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Deliberation with Evidence

Published online by Cambridge University Press:  25 August 2011

University of Toulouse
Jérôme Mathis is Assistant Professor, Toulouse School of Economics, University of Toulouse 1 Capitole, Manufacture des Tabacs, Aile Jean-Jacques Laffont, F219, 21, Allée de Brienne, F-31000 Toulouse, France (


In committee deliberation, requiring a unanimous vote intuitively provides the strongest incentives for actors to share fully their opinions and private information. It is also believed that full revelation of (decision-relevant) information occurs when personal biases are made clear before deliberation. However, recent literature suggests that both intuitions are flawed. Austen-Smith and Feddersen propose a model in which the unanimity rule performs worse than other rules in promoting fully revealing deliberation, and uncertainty about individuals' preferences promotes full sharing of information. We extend this work by incorporating the possibility that individuals may provide verifiable evidence for their private information. Under this circumstance, we demonstrate that Austen-Smith and Feddersen's results are reversed. First, a unanimous voting rule performs better than any other, as unanimity is the only rule that always promotes fully revealing deliberation. Second, under fairly general conditions, uncertainty about individuals' preferences prevents full sharing of information.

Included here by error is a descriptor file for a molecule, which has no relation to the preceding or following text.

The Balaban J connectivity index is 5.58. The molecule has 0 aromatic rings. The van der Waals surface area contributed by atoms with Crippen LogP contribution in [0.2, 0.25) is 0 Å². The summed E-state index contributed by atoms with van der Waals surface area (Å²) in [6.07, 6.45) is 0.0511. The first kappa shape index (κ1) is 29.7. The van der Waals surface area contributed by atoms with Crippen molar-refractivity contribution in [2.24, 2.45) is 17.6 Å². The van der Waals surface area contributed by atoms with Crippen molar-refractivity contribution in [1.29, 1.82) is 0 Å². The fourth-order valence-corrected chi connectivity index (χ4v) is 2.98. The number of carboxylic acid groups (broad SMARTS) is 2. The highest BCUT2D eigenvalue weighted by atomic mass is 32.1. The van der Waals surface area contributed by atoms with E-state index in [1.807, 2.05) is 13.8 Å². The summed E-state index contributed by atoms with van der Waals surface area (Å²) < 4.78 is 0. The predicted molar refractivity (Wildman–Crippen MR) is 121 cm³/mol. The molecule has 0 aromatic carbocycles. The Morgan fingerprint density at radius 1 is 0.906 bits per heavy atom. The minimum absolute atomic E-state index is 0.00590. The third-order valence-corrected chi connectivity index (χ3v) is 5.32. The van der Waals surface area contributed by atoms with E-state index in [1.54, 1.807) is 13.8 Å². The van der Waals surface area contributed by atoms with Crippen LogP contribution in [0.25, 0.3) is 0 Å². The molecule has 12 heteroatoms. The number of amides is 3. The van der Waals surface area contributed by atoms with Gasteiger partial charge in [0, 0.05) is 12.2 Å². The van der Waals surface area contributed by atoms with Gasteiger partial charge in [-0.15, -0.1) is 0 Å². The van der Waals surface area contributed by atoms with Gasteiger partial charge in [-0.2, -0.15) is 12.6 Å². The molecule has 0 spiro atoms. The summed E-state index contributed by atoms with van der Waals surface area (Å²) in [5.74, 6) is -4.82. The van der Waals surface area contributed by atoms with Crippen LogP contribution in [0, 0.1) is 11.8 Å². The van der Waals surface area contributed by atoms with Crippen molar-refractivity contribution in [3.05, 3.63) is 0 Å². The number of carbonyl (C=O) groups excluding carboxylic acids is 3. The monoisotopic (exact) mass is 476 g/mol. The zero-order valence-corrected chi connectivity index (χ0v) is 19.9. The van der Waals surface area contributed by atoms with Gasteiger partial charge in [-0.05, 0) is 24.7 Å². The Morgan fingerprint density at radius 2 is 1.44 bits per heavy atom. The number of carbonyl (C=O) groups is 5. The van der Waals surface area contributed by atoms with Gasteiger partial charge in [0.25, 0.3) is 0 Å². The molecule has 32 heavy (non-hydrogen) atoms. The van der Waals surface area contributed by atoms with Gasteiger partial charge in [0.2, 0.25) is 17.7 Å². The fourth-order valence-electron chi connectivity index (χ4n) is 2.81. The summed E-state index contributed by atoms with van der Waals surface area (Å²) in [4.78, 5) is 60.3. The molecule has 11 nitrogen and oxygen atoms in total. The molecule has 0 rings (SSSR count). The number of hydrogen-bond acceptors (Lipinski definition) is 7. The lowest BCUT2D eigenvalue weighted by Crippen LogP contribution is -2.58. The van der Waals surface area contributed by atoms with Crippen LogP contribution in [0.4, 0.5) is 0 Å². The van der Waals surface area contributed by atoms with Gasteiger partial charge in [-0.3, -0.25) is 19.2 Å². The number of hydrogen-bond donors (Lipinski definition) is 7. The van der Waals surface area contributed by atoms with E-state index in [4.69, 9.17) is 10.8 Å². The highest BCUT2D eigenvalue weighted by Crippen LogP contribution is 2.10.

Research Article
Copyright © American Political Science Association 2011

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